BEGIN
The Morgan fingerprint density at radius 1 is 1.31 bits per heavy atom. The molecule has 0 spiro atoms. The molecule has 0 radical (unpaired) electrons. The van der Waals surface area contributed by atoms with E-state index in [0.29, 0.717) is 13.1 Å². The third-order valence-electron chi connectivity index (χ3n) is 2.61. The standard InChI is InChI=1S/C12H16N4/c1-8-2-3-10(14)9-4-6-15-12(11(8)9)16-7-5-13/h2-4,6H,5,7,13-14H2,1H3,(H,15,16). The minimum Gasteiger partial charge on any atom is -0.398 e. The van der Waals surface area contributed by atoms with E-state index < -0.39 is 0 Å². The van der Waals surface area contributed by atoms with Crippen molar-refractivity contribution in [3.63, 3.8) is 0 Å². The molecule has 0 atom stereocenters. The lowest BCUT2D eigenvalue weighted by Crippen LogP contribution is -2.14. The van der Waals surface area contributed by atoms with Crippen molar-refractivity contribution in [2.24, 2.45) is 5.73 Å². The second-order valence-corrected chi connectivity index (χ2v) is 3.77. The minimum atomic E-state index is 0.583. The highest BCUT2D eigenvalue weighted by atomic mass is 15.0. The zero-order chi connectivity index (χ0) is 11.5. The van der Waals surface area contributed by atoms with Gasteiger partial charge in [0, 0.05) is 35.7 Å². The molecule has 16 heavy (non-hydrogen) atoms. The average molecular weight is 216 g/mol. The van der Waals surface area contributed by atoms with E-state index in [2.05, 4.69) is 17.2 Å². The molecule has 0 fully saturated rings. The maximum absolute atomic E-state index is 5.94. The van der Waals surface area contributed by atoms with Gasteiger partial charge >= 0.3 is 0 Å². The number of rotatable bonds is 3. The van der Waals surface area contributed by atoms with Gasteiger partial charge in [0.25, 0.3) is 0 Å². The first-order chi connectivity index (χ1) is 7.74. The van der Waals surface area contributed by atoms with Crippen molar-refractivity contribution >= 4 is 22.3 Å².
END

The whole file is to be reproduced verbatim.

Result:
The Morgan fingerprint density at radius 1 is 1.31 bits per heavy atom. The molecule has 0 spiro atoms. The molecule has 0 radical (unpaired) electrons. The van der Waals surface area contributed by atoms with E-state index in [0.29, 0.717) is 13.1 Å². The third-order valence-electron chi connectivity index (χ3n) is 2.61. The standard InChI is InChI=1S/C12H16N4/c1-8-2-3-10(14)9-4-6-15-12(11(8)9)16-7-5-13/h2-4,6H,5,7,13-14H2,1H3,(H,15,16). The minimum Gasteiger partial charge on any atom is -0.398 e. The van der Waals surface area contributed by atoms with E-state index < -0.39 is 0 Å². The van der Waals surface area contributed by atoms with Crippen molar-refractivity contribution in [3.63, 3.8) is 0 Å². The molecule has 0 atom stereocenters. The lowest BCUT2D eigenvalue weighted by Crippen LogP contribution is -2.14. The van der Waals surface area contributed by atoms with Crippen molar-refractivity contribution in [2.24, 2.45) is 5.73 Å². The second-order valence-corrected chi connectivity index (χ2v) is 3.77. The minimum atomic E-state index is 0.583. The highest BCUT2D eigenvalue weighted by atomic mass is 15.0. The zero-order chi connectivity index (χ0) is 11.5. The van der Waals surface area contributed by atoms with Gasteiger partial charge in [0, 0.05) is 35.7 Å². The molecule has 16 heavy (non-hydrogen) atoms. The average molecular weight is 216 g/mol. The van der Waals surface area contributed by atoms with E-state index in [2.05, 4.69) is 17.2 Å². The molecule has 0 fully saturated rings. The maximum absolute atomic E-state index is 5.94. The van der Waals surface area contributed by atoms with Gasteiger partial charge >= 0.3 is 0 Å². The number of rotatable bonds is 3. The van der Waals surface area contributed by atoms with Gasteiger partial charge in [0.25, 0.3) is 0 Å². The first-order chi connectivity index (χ1) is 7.74. The van der Waals surface area contributed by atoms with Crippen molar-refractivity contribution >= 4 is 22.3 Å².